What is clear urine?
In medical terminology, clear urine describes urine that’s absent of any sediment or cloudiness. If your urine is without visible urochrome or yellow pigment, it’s considered colorless urine, appearing “clear” to you.
This colorless urine is sometimes due to drinking an excess of water, while other times it can signal a problem with the kidneys. If your urine is consistently clear or absent of color, you should see a doctor.
Read on to learn more about what clear, colorless urine means and how to treat it.
From drinking excessive amounts of water to having an underlying medical condition, there are many potential causes of colorless, clear urine. Some of the most common include:
Having diabetes can cause a symptom known as polyuria, or excessive urination. This occurs when a person has abnormally high blood sugar. The kidneys will work to excrete excess sugar along with much more water than usual.
Additional symptoms of uncontrolled diabetes include:
- weight loss
- feeling very thirsty
- sweet-smelling or fruity breath
If symptoms go untreated, you can experience dehydration or a life-threatening condition known as diabetic ketoacidosis.
Diabetes insipidus is a medical condition that causes your body to make an excess amount of urine — anywhere from 3 to 20 quarts per day. To put that in perspective, most people only pass 1 to 2 quarts of urine per day.
The condition can cause you to drink large amounts of fluids as a means to compensate for your urine output.
Four main types of diabetes insipidus exist:
- Central. This type is when a person has a history of damage to the brain and the hormone vasopressin isn’t produced normally.
- Nephrogenic. Nephrogenic diabetes insipidus (NDI) occurs when a person’s kidneys don’t respond well to the hormone vasopressin.
- Dipsogenic. The dipsogenic type is caused by a defect in the thirst mechanism, located in the hypothalamus.
- Gestational. This type occurs during pregnancy, when there’s damage or injury to the part of the brain that controls thirst.
Sometimes when you take diuretics, or medications intended to promote urination and lower blood pressure, you can have excess urine that’s clear.
Examples of diuretics include:
While many medical experts encourage people to stay hydrated, a fine line exists. Sometimes people can drink too much water. As a result, their urine can be very clear.
This is also a concern because too much water can dilute the blood and lower a person’s sodium to dangerous levels. In rare instances, the effects of very low sodium can be fatal.
Conditions such as salt-wasting nephropathy or damage to the kidneys can cause the kidneys to get rid of excess salt which can also cause urine without color.
Women can experience a form of diabetes insipidus in pregnancy called gestational diabetes insipidus. This can occur when a women’s placenta makes an enzyme that destroys vasopressin, a hormone that can influence urine output.
It can also occur when certain hormones interfere with the function of vasopressin. Most cases of gestational diabetes insipidus are mild and will resolve when a woman is no longer pregnant.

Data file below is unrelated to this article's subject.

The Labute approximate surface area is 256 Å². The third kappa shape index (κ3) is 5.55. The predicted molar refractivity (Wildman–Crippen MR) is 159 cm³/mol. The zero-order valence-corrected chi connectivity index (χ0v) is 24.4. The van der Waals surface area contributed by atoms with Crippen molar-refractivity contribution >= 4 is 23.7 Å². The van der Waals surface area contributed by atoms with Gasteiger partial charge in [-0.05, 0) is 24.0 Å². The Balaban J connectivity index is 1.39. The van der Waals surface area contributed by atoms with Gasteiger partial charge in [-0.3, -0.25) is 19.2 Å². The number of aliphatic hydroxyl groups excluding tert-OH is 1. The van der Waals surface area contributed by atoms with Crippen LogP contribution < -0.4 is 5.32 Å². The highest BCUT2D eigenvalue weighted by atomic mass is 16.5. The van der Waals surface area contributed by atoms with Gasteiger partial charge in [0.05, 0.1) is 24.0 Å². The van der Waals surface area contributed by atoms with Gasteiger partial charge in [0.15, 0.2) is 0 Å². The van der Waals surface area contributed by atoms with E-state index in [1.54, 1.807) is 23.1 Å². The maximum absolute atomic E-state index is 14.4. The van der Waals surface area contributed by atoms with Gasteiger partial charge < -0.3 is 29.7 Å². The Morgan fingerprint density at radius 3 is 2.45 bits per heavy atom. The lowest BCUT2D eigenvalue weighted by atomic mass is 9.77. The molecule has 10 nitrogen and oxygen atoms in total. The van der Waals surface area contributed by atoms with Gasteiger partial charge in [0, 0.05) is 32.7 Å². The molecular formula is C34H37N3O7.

These are just some examples of potential causes. Rarer medical conditions can also lead to clear, colorless urine.
A person’s daily urine output is usually somewhere between 1 and 2 liters of fluid a day. However, you may be urinating excessively if your urine appears very clear or colorless and you’re urinating more than 3 liters daily.
While every person may experience urine that appears clear occasionally when they’ve had a lot of water or other fluids, you should seek medical attention if your urine is consistently clear and you’re urinating much more than usual for more than two days.
Other symptoms that warrant a doctor’s attention include:
- a headache that lasts more than a day
- vomiting and diarrhea for more than two days in adults
- waking up to urinate more than one time at night with disturbed sleep
If you’ve experienced a recent urinary tract infection, kidney stones, or other types of kidney injury, you should also contact a doctor if your urine appears very clear.
Treatments for colorless, clear urine will depend on the underlying cause. For example, if you’re drinking too much water on a regular basis, reducing the amount of water you drink can help.
Clear urine related to diabetes mellitus is often treated by administering oral medications or insulin, a hormone that helps your body use blood sugar more effectively. Insulin helps the body’s tissues move glucose into the cells where it’s needed and keeps excess sugar out of the bloodstream where it can cause increased urination.
Other causes of colorless urine need to be identified and properly treated so that kidney complications and problems with blood chemistry can be avoided.
Clear, colorless urine can be a temporary condition due to drinking an excess of water or it can be a sign of an underlying medical condition. What’s most important is that you seek medical care if you suspect you’re becoming dehydrated or if your urine is very clear and diluted.
A doctor can perform a variety of tests, including blood, kidney, and urine tests to determine the underlying causes and recommend treatments.